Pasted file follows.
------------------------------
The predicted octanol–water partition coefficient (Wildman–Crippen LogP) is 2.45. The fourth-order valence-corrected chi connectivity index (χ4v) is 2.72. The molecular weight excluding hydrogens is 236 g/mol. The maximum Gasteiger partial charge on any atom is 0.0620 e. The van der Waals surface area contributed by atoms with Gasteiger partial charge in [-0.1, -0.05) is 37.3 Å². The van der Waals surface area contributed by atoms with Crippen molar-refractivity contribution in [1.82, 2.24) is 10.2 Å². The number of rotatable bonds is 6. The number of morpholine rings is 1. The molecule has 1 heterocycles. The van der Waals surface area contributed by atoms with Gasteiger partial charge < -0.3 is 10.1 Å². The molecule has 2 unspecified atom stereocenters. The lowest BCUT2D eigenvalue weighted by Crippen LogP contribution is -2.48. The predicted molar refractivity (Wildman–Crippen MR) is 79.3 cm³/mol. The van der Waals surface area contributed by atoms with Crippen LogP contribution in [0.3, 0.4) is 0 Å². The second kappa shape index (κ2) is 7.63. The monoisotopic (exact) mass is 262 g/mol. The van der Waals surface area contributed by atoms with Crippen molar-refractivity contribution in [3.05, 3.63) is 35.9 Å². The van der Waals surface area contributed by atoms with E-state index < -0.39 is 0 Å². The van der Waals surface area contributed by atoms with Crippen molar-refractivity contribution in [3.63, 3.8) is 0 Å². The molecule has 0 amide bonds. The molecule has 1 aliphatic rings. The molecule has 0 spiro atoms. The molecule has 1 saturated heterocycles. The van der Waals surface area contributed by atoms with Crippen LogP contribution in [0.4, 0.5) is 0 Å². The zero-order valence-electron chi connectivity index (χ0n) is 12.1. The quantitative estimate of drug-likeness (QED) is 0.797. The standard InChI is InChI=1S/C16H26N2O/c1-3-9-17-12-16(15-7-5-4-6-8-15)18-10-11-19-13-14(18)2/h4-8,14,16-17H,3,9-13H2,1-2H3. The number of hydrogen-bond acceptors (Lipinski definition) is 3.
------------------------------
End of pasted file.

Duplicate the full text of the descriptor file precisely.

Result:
The predicted octanol–water partition coefficient (Wildman–Crippen LogP) is 2.45. The fourth-order valence-corrected chi connectivity index (χ4v) is 2.72. The molecular weight excluding hydrogens is 236 g/mol. The maximum Gasteiger partial charge on any atom is 0.0620 e. The van der Waals surface area contributed by atoms with Gasteiger partial charge in [-0.1, -0.05) is 37.3 Å². The van der Waals surface area contributed by atoms with Crippen molar-refractivity contribution in [1.82, 2.24) is 10.2 Å². The number of rotatable bonds is 6. The number of morpholine rings is 1. The molecule has 1 heterocycles. The van der Waals surface area contributed by atoms with Gasteiger partial charge < -0.3 is 10.1 Å². The molecule has 2 unspecified atom stereocenters. The lowest BCUT2D eigenvalue weighted by Crippen LogP contribution is -2.48. The predicted molar refractivity (Wildman–Crippen MR) is 79.3 cm³/mol. The van der Waals surface area contributed by atoms with Crippen LogP contribution in [0.3, 0.4) is 0 Å². The second kappa shape index (κ2) is 7.63. The monoisotopic (exact) mass is 262 g/mol. The van der Waals surface area contributed by atoms with Crippen molar-refractivity contribution in [3.05, 3.63) is 35.9 Å². The van der Waals surface area contributed by atoms with E-state index < -0.39 is 0 Å². The van der Waals surface area contributed by atoms with Crippen molar-refractivity contribution in [3.63, 3.8) is 0 Å². The molecule has 0 amide bonds. The molecule has 1 aliphatic rings. The molecule has 0 spiro atoms. The molecule has 1 saturated heterocycles. The van der Waals surface area contributed by atoms with Crippen LogP contribution in [0.4, 0.5) is 0 Å². The zero-order valence-electron chi connectivity index (χ0n) is 12.1. The quantitative estimate of drug-likeness (QED) is 0.797. The standard InChI is InChI=1S/C16H26N2O/c1-3-9-17-12-16(15-7-5-4-6-8-15)18-10-11-19-13-14(18)2/h4-8,14,16-17H,3,9-13H2,1-2H3. The number of hydrogen-bond acceptors (Lipinski definition) is 3.